We also have a Knitting Registry – it works like a Bridal registry. Customers can fill out a card to help us help their family and friends get them the perfect gift for birthdays, Christmas or maybe just because it’s Thursday. We also have had different contests – socks, Baby Surprise, even Tea Cozies. Then there is the bag draw – any time a customer doesn’t need a plastic bag they get in our monthly draw.
What is the biggest lesson running a yarn shop has taught you?
I can’t do it all. I have been very fortunate with the people that are on my team (and the unofficial team too) so I need to delegate and let them do it. Letting go has been one of the hardest lessons, it is my baby after all.
What is your favourite part of what you do running the shop?
We've seen many cycles in the yarn industry of the market increasing and then falling again. What are your thoughts on where things might be headed now?
It’s exciting to see how knitters are braver than they used to be. We are no longer handcuffed to the patterns. Knitters are changing, adapting, designing. I think as we get busier and busier knitting is one of the things that gives us a bit of control of our time. And because our time is so precious, knitters are using better quality products so that our time is totally enjoyable – it’s all about the right tools.
Do you have a mentor?
I don’t have a mentor but I have been very fortunate in having people come alongside me to answer my questions, make suggestions or just let me brainstorm. Some of these people are other yarn shop owners, designers and friends.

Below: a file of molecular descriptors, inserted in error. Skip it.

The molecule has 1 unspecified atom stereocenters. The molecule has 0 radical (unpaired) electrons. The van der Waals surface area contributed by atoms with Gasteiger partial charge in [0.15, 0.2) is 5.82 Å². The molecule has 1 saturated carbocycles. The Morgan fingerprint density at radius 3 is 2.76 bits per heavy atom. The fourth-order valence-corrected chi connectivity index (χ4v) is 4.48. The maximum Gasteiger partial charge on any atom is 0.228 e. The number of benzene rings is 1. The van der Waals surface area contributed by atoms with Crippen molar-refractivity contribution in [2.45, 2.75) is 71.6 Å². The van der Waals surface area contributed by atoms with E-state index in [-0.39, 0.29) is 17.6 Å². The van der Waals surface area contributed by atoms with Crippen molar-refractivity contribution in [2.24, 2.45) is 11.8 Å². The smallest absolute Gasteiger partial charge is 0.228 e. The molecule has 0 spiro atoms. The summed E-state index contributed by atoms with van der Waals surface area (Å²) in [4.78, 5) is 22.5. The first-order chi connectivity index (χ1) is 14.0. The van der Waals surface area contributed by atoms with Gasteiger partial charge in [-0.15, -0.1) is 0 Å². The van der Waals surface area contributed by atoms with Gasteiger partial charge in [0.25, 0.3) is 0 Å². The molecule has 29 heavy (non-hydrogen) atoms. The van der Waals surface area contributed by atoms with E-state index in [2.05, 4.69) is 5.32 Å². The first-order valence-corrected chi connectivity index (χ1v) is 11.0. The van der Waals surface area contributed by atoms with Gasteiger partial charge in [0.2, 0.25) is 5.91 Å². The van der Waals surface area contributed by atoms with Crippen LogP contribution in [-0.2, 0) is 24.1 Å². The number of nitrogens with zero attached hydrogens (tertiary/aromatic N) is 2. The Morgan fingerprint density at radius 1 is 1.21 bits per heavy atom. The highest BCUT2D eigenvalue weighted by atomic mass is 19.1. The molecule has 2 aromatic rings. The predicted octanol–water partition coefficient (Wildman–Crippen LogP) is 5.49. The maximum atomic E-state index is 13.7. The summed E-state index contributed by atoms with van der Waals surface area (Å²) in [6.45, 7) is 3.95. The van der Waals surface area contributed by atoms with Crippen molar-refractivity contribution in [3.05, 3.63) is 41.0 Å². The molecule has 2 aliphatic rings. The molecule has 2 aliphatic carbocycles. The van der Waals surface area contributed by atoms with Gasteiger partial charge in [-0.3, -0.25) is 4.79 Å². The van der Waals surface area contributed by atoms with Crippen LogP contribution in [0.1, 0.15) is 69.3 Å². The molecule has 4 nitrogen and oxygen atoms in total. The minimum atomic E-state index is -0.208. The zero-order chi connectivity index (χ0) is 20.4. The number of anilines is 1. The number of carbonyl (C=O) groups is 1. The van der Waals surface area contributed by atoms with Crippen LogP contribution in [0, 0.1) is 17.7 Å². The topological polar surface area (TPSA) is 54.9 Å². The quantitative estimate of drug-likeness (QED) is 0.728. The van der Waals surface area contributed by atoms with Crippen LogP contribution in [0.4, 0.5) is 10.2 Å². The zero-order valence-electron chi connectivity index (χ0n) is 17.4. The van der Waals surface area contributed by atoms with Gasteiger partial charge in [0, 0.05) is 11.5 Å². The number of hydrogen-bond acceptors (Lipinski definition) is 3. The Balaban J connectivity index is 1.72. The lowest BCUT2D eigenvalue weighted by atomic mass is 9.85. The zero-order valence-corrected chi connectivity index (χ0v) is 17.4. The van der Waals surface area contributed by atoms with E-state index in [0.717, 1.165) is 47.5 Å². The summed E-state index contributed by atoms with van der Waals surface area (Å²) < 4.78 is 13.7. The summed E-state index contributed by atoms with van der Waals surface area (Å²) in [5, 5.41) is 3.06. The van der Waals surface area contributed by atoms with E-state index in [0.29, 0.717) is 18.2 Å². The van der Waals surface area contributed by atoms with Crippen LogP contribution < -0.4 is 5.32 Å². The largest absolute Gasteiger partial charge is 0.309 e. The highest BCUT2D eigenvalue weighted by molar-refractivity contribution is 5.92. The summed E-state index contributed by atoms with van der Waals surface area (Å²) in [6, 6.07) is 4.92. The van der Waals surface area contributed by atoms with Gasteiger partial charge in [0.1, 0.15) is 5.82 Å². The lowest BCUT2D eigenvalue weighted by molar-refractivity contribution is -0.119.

Did you take any courses in how to run a business before you opened?
I didn’t take any courses besides some basic accounting courses but I had managed a variety store and they did a lot of management training that has come in very handy. We do go to the trade shows every year and take advantage of any classes that may pertain to us.
I also am blessed with an amazing partner and husband. He works full-time but is my tech guy evenings and weekends. He does all of my website stuff as well as looking after set up of books and is my question guy too.
What impact has the Internet had on your business?
The Internet is huge! The majority of our knitters are very internet savvy so it really makes us work hard to stay on top of what is going on out there. We have always had access in the shop to look up things for customers and now with Ravelry and other vendors doing the online PDF sales to shops it is changing some of our pattern thinking. We have an extra computer and an iPad to get on line in case the main computer is busy.
How do you maintain your life/work balance?
Things always work out for a reason. I live 20 minutes away from the shop now and that is perfect. It is really hard when you are self-employed to keep that separation but having the distance helps. I think if our original plan to live above the shop had happened I would have had a real problem keeping life and work separate.
What advice would you give someone who wants to pursue a career in running a yarn store?
Have patience and have fun!